ARCHIVE: Why Busy Bees Need Us to Lend a Hand

This is originally from May 2014, but still relevant in regards to bee populations. 

Woo we made it, it’s finally summer! The season of abundant sunshine, laid back days, evenings of possibilities and of course picnics and barbecues! With the opportunity to eat outside come a few obstacles that not many of us like to deal with, bees. These uninvited guests always seem to crash the meal and leave us batting them always instead of enjoying our company and food. Wouldn’t it be great if they just disappeared? This way we could enjoy our time outside without fear of being stung or the needing to protect our food. Here’s the thing though, without bees we wouldn’t be able to enjoy most of the food we eat or the parts of summer that we all look forward to the most.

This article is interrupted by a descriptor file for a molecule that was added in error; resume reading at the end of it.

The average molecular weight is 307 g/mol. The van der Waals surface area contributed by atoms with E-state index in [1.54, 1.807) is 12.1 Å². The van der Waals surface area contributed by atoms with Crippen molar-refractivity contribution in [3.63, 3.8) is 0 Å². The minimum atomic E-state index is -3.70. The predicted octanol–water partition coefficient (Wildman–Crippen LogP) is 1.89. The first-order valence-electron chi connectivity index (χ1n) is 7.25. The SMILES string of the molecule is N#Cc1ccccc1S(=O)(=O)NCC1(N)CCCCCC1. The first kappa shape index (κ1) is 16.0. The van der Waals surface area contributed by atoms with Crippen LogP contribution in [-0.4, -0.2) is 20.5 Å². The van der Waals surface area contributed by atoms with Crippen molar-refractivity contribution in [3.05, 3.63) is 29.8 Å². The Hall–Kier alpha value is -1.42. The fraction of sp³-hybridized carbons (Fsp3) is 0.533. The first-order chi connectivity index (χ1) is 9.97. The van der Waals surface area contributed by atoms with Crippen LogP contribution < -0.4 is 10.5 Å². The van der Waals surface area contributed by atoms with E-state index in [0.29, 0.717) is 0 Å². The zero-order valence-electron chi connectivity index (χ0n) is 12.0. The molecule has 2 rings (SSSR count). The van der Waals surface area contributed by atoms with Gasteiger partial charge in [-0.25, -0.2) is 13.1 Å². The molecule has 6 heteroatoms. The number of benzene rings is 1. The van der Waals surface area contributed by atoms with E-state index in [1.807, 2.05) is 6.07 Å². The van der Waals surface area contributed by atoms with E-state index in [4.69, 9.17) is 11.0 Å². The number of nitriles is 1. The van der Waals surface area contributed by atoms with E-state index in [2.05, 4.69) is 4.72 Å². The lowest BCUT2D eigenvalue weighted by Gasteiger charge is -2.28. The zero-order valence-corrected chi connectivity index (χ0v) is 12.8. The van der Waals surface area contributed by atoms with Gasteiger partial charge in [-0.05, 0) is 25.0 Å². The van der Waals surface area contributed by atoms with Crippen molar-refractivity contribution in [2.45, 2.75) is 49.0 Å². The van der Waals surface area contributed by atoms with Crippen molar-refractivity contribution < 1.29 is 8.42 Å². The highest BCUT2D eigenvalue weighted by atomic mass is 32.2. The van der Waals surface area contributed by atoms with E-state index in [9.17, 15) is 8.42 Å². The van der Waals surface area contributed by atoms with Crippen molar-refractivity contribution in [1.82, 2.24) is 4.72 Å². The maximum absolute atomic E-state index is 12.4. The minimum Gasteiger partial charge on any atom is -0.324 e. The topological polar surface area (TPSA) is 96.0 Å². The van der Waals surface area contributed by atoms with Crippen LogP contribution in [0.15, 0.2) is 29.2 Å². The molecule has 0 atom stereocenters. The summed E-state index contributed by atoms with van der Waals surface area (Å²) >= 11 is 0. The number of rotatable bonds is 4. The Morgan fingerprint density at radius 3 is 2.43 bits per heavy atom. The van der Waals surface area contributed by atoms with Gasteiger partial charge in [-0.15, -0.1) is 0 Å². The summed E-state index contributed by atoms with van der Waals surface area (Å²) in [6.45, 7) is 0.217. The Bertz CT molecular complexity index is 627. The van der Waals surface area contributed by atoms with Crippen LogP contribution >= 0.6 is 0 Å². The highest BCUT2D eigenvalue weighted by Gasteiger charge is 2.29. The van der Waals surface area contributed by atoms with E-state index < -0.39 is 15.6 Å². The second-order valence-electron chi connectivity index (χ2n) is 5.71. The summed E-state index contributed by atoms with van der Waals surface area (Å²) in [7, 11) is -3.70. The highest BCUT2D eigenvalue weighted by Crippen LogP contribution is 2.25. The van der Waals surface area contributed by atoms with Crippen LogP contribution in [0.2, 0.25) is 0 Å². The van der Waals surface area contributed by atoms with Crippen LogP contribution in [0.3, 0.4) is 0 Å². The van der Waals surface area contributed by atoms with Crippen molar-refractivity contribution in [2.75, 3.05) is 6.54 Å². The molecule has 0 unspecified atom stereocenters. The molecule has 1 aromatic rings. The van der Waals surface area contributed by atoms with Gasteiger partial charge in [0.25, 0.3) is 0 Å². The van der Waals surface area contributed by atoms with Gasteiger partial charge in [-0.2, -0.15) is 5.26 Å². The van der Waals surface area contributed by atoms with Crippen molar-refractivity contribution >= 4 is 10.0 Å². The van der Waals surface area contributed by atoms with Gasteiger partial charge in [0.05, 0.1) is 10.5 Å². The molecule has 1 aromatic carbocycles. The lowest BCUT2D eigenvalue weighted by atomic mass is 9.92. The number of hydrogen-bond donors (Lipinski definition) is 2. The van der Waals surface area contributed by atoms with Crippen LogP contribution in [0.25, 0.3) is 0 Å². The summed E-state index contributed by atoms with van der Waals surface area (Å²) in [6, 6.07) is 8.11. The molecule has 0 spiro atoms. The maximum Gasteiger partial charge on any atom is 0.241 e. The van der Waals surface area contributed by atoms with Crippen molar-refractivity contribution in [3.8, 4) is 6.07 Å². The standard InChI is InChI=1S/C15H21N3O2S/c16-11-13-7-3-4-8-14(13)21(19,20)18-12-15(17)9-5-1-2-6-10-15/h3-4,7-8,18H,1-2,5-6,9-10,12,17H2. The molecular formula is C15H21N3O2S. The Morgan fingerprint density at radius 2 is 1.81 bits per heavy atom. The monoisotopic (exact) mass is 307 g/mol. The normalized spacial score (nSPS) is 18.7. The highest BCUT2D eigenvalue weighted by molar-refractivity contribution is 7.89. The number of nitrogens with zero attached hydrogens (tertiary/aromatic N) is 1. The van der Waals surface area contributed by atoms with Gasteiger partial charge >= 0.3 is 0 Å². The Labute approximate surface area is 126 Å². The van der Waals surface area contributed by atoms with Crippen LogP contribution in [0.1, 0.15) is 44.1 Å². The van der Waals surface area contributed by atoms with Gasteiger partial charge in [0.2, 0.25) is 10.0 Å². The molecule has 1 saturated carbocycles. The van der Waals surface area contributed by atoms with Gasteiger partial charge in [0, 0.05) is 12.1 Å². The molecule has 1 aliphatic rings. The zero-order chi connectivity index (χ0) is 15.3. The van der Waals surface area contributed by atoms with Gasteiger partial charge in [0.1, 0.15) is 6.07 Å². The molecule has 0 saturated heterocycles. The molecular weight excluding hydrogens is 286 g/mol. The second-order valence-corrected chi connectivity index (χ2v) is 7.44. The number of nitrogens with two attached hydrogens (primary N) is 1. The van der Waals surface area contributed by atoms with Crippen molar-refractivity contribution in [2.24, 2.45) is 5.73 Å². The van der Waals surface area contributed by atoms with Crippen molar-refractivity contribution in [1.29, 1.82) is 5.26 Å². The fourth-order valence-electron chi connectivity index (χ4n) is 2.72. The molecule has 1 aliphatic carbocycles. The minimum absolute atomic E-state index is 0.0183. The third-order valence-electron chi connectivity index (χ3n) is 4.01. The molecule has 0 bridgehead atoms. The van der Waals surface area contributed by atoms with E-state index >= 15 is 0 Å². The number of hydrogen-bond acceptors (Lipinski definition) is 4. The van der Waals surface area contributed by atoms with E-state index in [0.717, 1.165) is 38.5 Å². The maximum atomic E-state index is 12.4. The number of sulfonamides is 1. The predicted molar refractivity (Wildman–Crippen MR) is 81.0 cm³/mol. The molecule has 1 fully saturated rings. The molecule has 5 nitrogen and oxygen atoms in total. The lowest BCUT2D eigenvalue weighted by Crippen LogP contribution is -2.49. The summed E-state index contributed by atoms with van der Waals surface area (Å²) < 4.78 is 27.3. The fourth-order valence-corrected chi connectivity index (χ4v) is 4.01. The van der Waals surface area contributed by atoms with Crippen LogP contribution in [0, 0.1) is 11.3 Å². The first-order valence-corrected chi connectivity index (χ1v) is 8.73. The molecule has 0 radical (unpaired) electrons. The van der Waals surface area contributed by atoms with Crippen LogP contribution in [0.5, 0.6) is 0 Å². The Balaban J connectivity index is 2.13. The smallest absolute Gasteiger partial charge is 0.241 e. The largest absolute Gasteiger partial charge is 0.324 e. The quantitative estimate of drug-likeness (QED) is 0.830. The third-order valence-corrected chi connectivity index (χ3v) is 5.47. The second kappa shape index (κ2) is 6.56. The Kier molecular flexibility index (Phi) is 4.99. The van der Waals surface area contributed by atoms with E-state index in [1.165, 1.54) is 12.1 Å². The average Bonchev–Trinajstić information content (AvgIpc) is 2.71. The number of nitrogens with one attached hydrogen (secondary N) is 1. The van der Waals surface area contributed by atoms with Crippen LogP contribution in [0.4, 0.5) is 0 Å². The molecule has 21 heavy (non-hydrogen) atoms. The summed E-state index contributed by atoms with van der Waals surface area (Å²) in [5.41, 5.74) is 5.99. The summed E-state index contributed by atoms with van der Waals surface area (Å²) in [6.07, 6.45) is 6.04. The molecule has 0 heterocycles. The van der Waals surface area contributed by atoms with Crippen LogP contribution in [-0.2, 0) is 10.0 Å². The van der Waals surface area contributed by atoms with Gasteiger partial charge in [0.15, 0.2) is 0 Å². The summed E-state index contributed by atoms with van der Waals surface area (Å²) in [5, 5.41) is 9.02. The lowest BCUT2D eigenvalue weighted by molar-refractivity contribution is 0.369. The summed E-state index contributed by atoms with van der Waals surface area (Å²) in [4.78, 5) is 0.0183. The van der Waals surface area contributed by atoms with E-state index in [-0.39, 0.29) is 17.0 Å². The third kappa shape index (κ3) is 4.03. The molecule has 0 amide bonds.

Bees act in a niche role in ecosystems around the world. According to an Ecowatch article written in 2013, they found that Honey Bees, both wild and those live on bee farms, conduct over 80% of the pollination worldwide. To put that in perspective, about 50,000 bees, the size of a typical colony, pollinate over 300 million flowers in one day. Along with flowers, bees pollinate many of the foods we like to eat in the summer. The nuts in your trail mix you eat on your hike, pollinated by bees. The fruits found in your smoothie for breakfast, also pollinated by bees. The vegetables you eat in your salad or put on your burger, the lettuce, tomatoes and onions, all pollinated by bees. Bees are also responsible for bringing us the beauty of chocolate and coffee — all hale bees right!?

The Honey Bee is one of many species of Bees. Some of the delicious foods that they pollinate and we enjoy are apples, melons, cranberries and broccoli.